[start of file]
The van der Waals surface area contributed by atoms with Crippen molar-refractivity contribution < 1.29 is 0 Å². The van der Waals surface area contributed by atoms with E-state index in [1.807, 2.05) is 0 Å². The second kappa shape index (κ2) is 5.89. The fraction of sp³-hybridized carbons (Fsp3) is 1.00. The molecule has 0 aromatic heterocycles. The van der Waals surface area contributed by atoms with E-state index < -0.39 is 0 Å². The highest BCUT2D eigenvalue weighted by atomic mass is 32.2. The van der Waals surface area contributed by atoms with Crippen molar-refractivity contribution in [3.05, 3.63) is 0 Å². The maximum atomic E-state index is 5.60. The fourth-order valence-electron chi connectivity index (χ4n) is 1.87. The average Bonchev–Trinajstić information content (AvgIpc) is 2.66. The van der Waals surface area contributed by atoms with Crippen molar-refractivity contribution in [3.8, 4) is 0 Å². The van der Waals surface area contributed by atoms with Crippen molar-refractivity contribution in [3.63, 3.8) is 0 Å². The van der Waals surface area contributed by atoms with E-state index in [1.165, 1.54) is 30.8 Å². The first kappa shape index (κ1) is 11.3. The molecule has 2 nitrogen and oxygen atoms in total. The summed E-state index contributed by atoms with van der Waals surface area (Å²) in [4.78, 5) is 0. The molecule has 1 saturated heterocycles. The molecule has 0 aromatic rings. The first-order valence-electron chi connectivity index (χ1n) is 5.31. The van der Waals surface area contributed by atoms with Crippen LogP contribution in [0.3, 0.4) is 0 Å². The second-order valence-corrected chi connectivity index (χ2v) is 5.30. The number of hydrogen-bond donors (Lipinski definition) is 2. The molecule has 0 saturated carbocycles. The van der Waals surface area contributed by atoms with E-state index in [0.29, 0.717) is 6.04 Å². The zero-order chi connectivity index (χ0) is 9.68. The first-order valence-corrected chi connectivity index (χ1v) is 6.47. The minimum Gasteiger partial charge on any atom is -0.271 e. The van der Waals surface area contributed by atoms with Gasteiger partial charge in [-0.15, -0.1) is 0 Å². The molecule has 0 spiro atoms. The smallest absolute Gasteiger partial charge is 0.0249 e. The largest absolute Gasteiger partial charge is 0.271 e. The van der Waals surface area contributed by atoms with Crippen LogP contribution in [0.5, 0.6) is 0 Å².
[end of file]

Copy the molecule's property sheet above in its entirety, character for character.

The van der Waals surface area contributed by atoms with Crippen molar-refractivity contribution < 1.29 is 0 Å². The van der Waals surface area contributed by atoms with E-state index in [1.807, 2.05) is 0 Å². The second kappa shape index (κ2) is 5.89. The fraction of sp³-hybridized carbons (Fsp3) is 1.00. The molecule has 0 aromatic heterocycles. The van der Waals surface area contributed by atoms with E-state index < -0.39 is 0 Å². The highest BCUT2D eigenvalue weighted by atomic mass is 32.2. The van der Waals surface area contributed by atoms with Crippen molar-refractivity contribution in [3.05, 3.63) is 0 Å². The maximum atomic E-state index is 5.60. The fourth-order valence-electron chi connectivity index (χ4n) is 1.87. The average Bonchev–Trinajstić information content (AvgIpc) is 2.66. The van der Waals surface area contributed by atoms with Crippen molar-refractivity contribution in [3.8, 4) is 0 Å². The van der Waals surface area contributed by atoms with Crippen molar-refractivity contribution in [3.63, 3.8) is 0 Å². The van der Waals surface area contributed by atoms with E-state index in [1.165, 1.54) is 30.8 Å². The first kappa shape index (κ1) is 11.3. The molecule has 2 nitrogen and oxygen atoms in total. The summed E-state index contributed by atoms with van der Waals surface area (Å²) in [4.78, 5) is 0. The molecule has 1 saturated heterocycles. The molecule has 0 aromatic rings. The first-order valence-electron chi connectivity index (χ1n) is 5.31. The van der Waals surface area contributed by atoms with Crippen LogP contribution in [0.3, 0.4) is 0 Å². The second-order valence-corrected chi connectivity index (χ2v) is 5.30. The number of hydrogen-bond donors (Lipinski definition) is 2. The molecule has 0 saturated carbocycles. The van der Waals surface area contributed by atoms with E-state index in [0.29, 0.717) is 6.04 Å². The zero-order chi connectivity index (χ0) is 9.68. The first-order valence-corrected chi connectivity index (χ1v) is 6.47. The minimum Gasteiger partial charge on any atom is -0.271 e. The van der Waals surface area contributed by atoms with Gasteiger partial charge in [-0.15, -0.1) is 0 Å². The molecule has 0 spiro atoms. The smallest absolute Gasteiger partial charge is 0.0249 e. The largest absolute Gasteiger partial charge is 0.271 e. The van der Waals surface area contributed by atoms with Crippen LogP contribution in [0.5, 0.6) is 0 Å².